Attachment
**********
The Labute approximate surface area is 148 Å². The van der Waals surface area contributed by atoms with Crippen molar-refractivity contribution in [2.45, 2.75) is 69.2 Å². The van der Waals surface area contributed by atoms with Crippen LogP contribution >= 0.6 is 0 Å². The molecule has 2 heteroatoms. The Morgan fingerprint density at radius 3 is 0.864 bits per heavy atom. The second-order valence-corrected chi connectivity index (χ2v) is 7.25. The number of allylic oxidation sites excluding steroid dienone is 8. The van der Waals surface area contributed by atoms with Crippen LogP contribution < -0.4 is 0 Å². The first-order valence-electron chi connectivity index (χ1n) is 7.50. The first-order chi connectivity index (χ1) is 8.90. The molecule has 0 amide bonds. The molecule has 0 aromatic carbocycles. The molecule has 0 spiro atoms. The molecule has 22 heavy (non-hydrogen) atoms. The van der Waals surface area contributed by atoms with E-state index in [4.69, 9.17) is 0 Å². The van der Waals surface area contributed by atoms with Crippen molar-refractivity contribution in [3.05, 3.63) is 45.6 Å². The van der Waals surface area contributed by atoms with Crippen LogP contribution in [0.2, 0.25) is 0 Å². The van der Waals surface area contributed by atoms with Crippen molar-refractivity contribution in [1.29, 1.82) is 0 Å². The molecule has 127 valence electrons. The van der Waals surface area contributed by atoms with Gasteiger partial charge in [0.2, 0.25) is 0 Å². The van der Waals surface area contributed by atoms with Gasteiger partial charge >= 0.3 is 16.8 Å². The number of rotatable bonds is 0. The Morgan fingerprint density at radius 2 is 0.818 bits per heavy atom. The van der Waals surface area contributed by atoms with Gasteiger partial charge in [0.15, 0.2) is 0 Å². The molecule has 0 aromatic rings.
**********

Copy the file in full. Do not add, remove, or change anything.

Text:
The Labute approximate surface area is 148 Å². The van der Waals surface area contributed by atoms with Crippen molar-refractivity contribution in [2.45, 2.75) is 69.2 Å². The van der Waals surface area contributed by atoms with Crippen LogP contribution >= 0.6 is 0 Å². The molecule has 2 heteroatoms. The Morgan fingerprint density at radius 3 is 0.864 bits per heavy atom. The second-order valence-corrected chi connectivity index (χ2v) is 7.25. The number of allylic oxidation sites excluding steroid dienone is 8. The van der Waals surface area contributed by atoms with Crippen LogP contribution < -0.4 is 0 Å². The first-order valence-electron chi connectivity index (χ1n) is 7.50. The first-order chi connectivity index (χ1) is 8.90. The molecule has 0 amide bonds. The molecule has 0 aromatic carbocycles. The molecule has 0 spiro atoms. The molecule has 22 heavy (non-hydrogen) atoms. The van der Waals surface area contributed by atoms with E-state index in [4.69, 9.17) is 0 Å². The van der Waals surface area contributed by atoms with Crippen molar-refractivity contribution in [3.05, 3.63) is 45.6 Å². The van der Waals surface area contributed by atoms with Crippen LogP contribution in [0.2, 0.25) is 0 Å². The van der Waals surface area contributed by atoms with Crippen molar-refractivity contribution in [1.29, 1.82) is 0 Å². The molecule has 127 valence electrons. The van der Waals surface area contributed by atoms with Gasteiger partial charge in [0.2, 0.25) is 0 Å². The van der Waals surface area contributed by atoms with Gasteiger partial charge >= 0.3 is 16.8 Å². The number of rotatable bonds is 0. The Morgan fingerprint density at radius 2 is 0.818 bits per heavy atom. The van der Waals surface area contributed by atoms with Gasteiger partial charge in [0.15, 0.2) is 0 Å². The molecule has 0 aromatic rings.